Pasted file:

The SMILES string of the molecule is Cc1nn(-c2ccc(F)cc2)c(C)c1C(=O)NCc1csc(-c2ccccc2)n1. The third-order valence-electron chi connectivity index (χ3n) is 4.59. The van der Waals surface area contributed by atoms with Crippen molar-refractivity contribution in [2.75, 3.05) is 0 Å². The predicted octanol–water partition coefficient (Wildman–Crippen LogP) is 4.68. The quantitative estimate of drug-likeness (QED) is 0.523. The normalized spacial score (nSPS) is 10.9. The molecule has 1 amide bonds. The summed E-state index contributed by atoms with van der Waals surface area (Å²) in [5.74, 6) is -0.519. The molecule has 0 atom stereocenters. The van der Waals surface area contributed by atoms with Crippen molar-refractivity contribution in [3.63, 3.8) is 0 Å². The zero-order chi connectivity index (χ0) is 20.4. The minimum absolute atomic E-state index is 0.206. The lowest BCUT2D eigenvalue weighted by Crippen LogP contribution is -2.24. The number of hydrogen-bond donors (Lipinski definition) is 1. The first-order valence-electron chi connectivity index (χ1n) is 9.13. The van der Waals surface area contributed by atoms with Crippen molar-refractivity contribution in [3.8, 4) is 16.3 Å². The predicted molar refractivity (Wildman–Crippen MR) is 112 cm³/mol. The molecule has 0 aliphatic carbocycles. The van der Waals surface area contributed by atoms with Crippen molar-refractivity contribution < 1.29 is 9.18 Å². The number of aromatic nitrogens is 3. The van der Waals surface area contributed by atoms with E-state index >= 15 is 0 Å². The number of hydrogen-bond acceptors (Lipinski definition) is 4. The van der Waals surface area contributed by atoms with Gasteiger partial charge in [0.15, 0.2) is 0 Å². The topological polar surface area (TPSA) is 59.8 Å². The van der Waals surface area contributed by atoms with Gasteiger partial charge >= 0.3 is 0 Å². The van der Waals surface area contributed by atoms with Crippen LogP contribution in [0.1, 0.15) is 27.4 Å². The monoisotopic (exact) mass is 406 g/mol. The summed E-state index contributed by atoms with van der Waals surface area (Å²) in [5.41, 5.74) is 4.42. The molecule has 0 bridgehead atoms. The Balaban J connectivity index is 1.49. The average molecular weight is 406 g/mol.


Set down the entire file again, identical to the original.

The SMILES string of the molecule is Cc1nn(-c2ccc(F)cc2)c(C)c1C(=O)NCc1csc(-c2ccccc2)n1. The third-order valence-electron chi connectivity index (χ3n) is 4.59. The van der Waals surface area contributed by atoms with Crippen molar-refractivity contribution in [2.75, 3.05) is 0 Å². The predicted octanol–water partition coefficient (Wildman–Crippen LogP) is 4.68. The quantitative estimate of drug-likeness (QED) is 0.523. The normalized spacial score (nSPS) is 10.9. The molecule has 1 amide bonds. The summed E-state index contributed by atoms with van der Waals surface area (Å²) in [5.74, 6) is -0.519. The molecule has 0 atom stereocenters. The van der Waals surface area contributed by atoms with Crippen molar-refractivity contribution in [3.63, 3.8) is 0 Å². The zero-order chi connectivity index (χ0) is 20.4. The minimum absolute atomic E-state index is 0.206. The lowest BCUT2D eigenvalue weighted by Crippen LogP contribution is -2.24. The number of hydrogen-bond donors (Lipinski definition) is 1. The first-order valence-electron chi connectivity index (χ1n) is 9.13. The van der Waals surface area contributed by atoms with Crippen molar-refractivity contribution in [3.8, 4) is 16.3 Å². The predicted molar refractivity (Wildman–Crippen MR) is 112 cm³/mol. The molecule has 0 aliphatic carbocycles. The van der Waals surface area contributed by atoms with Crippen molar-refractivity contribution < 1.29 is 9.18 Å². The number of aromatic nitrogens is 3. The van der Waals surface area contributed by atoms with E-state index >= 15 is 0 Å². The number of hydrogen-bond acceptors (Lipinski definition) is 4. The van der Waals surface area contributed by atoms with Gasteiger partial charge in [0.15, 0.2) is 0 Å². The topological polar surface area (TPSA) is 59.8 Å². The van der Waals surface area contributed by atoms with Gasteiger partial charge >= 0.3 is 0 Å². The van der Waals surface area contributed by atoms with Crippen LogP contribution in [0.1, 0.15) is 27.4 Å². The monoisotopic (exact) mass is 406 g/mol. The summed E-state index contributed by atoms with van der Waals surface area (Å²) in [5.41, 5.74) is 4.42. The molecule has 0 bridgehead atoms. The Balaban J connectivity index is 1.49. The average molecular weight is 406 g/mol.